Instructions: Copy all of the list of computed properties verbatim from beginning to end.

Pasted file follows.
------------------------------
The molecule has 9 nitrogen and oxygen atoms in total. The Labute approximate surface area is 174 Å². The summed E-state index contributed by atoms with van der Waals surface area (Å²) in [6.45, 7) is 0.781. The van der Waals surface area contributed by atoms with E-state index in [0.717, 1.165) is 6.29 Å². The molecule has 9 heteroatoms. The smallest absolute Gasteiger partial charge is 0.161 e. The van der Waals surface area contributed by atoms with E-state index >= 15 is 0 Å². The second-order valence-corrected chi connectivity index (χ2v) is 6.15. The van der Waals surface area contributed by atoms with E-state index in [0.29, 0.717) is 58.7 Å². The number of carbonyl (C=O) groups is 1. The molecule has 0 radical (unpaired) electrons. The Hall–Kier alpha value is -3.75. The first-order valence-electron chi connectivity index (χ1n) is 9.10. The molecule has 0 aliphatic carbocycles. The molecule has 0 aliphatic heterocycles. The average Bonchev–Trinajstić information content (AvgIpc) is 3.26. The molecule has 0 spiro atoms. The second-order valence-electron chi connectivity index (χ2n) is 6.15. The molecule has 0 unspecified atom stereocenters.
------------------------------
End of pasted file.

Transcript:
The molecule has 9 nitrogen and oxygen atoms in total. The Labute approximate surface area is 174 Å². The summed E-state index contributed by atoms with van der Waals surface area (Å²) in [6.45, 7) is 0.781. The van der Waals surface area contributed by atoms with E-state index in [0.717, 1.165) is 6.29 Å². The molecule has 9 heteroatoms. The smallest absolute Gasteiger partial charge is 0.161 e. The van der Waals surface area contributed by atoms with E-state index >= 15 is 0 Å². The second-order valence-corrected chi connectivity index (χ2v) is 6.15. The van der Waals surface area contributed by atoms with E-state index in [0.29, 0.717) is 58.7 Å². The number of carbonyl (C=O) groups is 1. The molecule has 0 radical (unpaired) electrons. The Hall–Kier alpha value is -3.75. The first-order valence-electron chi connectivity index (χ1n) is 9.10. The molecule has 0 aliphatic carbocycles. The molecule has 0 aliphatic heterocycles. The average Bonchev–Trinajstić information content (AvgIpc) is 3.26. The molecule has 0 spiro atoms. The second-order valence-electron chi connectivity index (χ2n) is 6.15. The molecule has 0 unspecified atom stereocenters.